BOSC 2017, Day 1 #BOSC2017 #ISMBECCB

Jul 23, 2017 · 6 min read

Open Source, Common Workflow Language, Containers, & War of the Package Managers

BOSC — the Bioinformatics Open Source Conference — kicked off this morning, as one of the COSIs (Communities of special interest) associated with ISMB/ECCB. Overall, popular themes included open source (unsurprisingly!), reproducibility, containerisation, package management, and a love/hate relationship with Docker.

Morning Sessions

Common Workflow Language

Global Alliance for Genomics and Health

Morning Lightning Talks

Single-cell epigenomic reproducible workflows are also apparently an area that doesn’t have a lot of work in it, but Kieran O’Neill introduced Epigenomics-SCREW as a possible solution.

Next up came a talk on BioThings Explorer, which integrates genomic data on the fly using APIs and json-ld. Integrating disparate data via its identifiers, which may be labelled differently between datasources, is a tricky problem, so this short talk seemed very impressive.

Anil Thanki introduced discovery of homology and gene families using Galaxy tools such as GeneSeqToFamily and Aequatus. The last talk of the morning was on YAMP, by Alessia Visconti. “Yet another Metagenomic pipeline” addresses usability & difficult setup issues in other tools, using NextFlow and Docker to get there.

Lunch and BoFs

Afternoon Sessions

Developer tools and libraries for open science and reproducibility

More lightning talks

Screenshot of the NGL codepen gallery

Alexander S Rose introduced us to NGL, a beautiful web-based molecular visualiser. The gallery (pictured above) was stored as a set of CodePen instances. CodePen is an online javascript source code editor, which allows you to interact with the visualisation or tweak the code and see results in real time — a really nice way to present such gorgeous content!

Aditya Bharadwaj talked about a network visualiser called GraphSpace, Timothy Booth discussed detecting well-hopping duplicate reads, and Monther Alhamdoosh discussed ways to detect relevant genes when you have really big datasets to explore, using the EGSEA R package.

Brad Chapman eloquently introduced bcbio, designed to take analyses to the data files, rather than copying data around.

Before coffee break, Kees van Bochove described The Hyve’s worldwide open source work. The Hyve is also a BOSC sponsor.

Data Science and Visualisation: The package manager wars

Björn Grüning introduced us to the package manager Conda, and its biologically-oriented sibling, BioConda. Conda describes itself as “Package, dependency and environment management for any language: Python, R, Ruby, Lua, Scala, Java, Javascript, C/ C++, FORTRAN”. Bioconda has only been around for about a year, but has over 2400 packages available and an active contributor community. Bioconda packages automatically generate Docker instances when they’re updated, saving effort maintaining separate dockerfiles. Browse the registry to get an idea of the packages it offers.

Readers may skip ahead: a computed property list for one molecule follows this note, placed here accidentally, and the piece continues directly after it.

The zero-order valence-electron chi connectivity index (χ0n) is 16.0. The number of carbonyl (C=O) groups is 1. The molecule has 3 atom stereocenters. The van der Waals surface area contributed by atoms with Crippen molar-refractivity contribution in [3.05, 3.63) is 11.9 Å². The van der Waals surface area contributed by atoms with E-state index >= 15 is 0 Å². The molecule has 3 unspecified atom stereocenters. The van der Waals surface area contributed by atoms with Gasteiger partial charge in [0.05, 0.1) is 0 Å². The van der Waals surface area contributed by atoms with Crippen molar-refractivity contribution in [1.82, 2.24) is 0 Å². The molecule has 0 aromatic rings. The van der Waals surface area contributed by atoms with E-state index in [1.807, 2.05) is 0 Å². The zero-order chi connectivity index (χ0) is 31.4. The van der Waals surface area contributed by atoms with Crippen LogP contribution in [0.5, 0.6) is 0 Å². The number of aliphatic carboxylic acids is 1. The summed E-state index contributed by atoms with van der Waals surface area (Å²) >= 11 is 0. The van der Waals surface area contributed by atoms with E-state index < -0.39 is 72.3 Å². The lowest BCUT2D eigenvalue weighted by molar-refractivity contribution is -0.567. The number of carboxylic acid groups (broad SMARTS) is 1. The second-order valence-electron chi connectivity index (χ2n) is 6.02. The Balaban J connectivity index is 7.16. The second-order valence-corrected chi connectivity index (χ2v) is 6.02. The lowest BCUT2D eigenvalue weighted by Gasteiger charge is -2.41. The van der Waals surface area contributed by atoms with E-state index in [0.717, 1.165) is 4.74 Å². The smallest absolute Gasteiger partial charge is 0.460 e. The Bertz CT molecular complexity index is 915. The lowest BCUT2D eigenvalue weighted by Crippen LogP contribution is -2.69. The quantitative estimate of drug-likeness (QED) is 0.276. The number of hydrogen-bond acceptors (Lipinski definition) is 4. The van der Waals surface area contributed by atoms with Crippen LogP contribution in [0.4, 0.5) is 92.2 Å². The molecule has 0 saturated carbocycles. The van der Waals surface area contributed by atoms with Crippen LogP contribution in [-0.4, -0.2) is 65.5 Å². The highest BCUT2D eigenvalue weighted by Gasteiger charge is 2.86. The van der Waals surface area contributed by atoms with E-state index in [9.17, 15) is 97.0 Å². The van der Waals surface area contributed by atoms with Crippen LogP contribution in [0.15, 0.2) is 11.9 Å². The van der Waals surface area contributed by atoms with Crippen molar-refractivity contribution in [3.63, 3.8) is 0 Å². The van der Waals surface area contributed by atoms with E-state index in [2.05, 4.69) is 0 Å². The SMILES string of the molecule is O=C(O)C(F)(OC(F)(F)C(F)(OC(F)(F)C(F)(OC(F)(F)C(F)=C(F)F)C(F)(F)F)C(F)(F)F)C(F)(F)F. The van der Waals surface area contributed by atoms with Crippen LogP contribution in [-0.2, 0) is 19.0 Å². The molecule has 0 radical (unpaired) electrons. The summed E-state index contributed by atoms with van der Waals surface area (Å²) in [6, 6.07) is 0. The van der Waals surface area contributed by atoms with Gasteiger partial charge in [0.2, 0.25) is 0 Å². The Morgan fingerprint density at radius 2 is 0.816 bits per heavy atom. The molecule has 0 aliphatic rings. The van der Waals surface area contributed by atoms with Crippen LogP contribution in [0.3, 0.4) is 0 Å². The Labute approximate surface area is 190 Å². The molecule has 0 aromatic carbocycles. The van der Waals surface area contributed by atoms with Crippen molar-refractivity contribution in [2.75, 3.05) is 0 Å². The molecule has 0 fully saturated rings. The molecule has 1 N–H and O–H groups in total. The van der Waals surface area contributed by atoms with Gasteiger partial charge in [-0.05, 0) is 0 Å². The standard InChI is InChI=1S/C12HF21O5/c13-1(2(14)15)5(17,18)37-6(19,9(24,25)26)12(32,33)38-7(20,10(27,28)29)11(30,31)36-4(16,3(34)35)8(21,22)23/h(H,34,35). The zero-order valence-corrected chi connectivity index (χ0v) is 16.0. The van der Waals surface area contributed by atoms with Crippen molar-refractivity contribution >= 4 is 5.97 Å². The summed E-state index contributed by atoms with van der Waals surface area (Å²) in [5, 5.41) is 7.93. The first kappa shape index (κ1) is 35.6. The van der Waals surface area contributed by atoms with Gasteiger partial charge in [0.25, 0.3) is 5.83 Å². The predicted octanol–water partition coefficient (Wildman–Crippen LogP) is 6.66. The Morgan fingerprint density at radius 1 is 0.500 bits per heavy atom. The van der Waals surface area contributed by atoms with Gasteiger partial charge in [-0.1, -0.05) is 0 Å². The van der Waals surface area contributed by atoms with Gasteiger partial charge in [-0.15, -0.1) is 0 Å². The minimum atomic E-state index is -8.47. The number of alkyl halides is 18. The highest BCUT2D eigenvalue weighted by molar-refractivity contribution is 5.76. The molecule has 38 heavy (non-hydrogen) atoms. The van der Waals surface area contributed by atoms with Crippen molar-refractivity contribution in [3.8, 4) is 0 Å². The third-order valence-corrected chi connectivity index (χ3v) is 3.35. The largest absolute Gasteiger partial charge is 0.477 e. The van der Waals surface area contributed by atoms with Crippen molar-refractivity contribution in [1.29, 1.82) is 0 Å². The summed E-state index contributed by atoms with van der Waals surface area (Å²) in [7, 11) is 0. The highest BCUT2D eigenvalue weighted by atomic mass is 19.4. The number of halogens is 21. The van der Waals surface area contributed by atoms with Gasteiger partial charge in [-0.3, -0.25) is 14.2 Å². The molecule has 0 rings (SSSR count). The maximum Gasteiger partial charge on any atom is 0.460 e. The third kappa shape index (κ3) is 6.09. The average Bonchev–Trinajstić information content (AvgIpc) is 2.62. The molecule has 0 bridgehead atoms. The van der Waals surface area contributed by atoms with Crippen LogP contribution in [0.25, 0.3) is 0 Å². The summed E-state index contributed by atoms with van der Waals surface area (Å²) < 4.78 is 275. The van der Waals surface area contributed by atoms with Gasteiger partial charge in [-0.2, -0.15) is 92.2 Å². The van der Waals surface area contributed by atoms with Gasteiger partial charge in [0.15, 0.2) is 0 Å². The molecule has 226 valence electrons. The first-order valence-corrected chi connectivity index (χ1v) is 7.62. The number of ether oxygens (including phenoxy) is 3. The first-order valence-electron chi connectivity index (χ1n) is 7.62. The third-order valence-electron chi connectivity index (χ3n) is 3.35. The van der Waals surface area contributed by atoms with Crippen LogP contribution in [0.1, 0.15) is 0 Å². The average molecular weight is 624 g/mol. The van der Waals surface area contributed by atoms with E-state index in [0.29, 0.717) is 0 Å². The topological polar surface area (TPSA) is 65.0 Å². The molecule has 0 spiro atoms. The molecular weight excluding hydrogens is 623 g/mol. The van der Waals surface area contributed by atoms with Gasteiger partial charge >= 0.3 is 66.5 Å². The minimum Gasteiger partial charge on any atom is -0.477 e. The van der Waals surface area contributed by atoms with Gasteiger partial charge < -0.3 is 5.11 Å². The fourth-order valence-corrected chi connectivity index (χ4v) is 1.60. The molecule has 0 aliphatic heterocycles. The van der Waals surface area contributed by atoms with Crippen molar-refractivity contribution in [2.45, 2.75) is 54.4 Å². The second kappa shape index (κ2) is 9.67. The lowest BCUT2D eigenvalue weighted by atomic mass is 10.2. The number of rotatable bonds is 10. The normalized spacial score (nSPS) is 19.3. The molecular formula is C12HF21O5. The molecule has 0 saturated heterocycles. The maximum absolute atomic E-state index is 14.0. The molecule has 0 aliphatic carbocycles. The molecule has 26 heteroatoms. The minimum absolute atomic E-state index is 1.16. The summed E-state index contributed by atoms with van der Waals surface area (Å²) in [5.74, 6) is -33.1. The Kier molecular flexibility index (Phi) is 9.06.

Guix, which I learned was pronounced “geeks”, was introduced by Ricardo Wurmus as a competing package manager solution to Bioconda, that doesn’t require Docker (but can use it if you really wish).

Kei Ono discussed Cytoscape, which grew from an early single Java visualisation package to become an entire ecosystem of related tools, including NDex, which he described as a “GitHub for biological networks”.

Olga Vrousgou introduced the SPOT ontology toolkit, providing all your biological ontology lookup and data mapping needs. When Olga asked who knew about and used ontologies, hands went up across the room — it was definitely a popular subject!

Last talk before the keynote was a BioPython update. As shown above, they have a great new logo, created to loosely mimic the Python software foundation colours with the foundation’s permission. Project updates include the plan to move from their old custom licence to the 3-clause BSD licence — a long-winded task as all past contributors must be contacted to confirm their acceptance — as well as the fact that they’ll eventually be discontinuing support for Python 2.7 by 2020.

Open Source Yourself: the keynote we were all waiting for

Nonetheless, a surprising number of people do share anyway. Open Humans makes sure that people who share their personal health data know what they’re getting into when they share it, making people complete a quiz that proves they understand the potential risks.

She also shared the impressive story of Dana Lewis, who hacked her own artificial pancreas system in order to create a more effective glucose monitor alarm — one she couldn’t accidentally sleep through when the built-in one was too quiet! She went on to build a community around this as well: OpenAPS.

If OpenHumans sounds exciting to you, consider applying for their small grant project for ideas up to $5000, or apply for their software developer vacancy.

That’s it for tonight folks! More after tomorrow’s talks.

Thirsty for more? Check out BOSC Day 2

Disclaimer: Any views expressed are my own, not necessarily those of PLOS.

PLOS Comp Biol Field Reports Blog

A collaborative blog with posts from researchers attending Computational Biology events all over the world. Interested in blogging for us? Email:


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Software Engineer at InterMine, in the Dept of Genetics @Cambridge_Uni. Fond of UIs, open source, veggies, running & sci-fi.

PLOS Comp Biol Field Reports Blog

A collaborative blog with posts from researchers attending Computational Biology events all over the world. Interested in blogging for us? Email: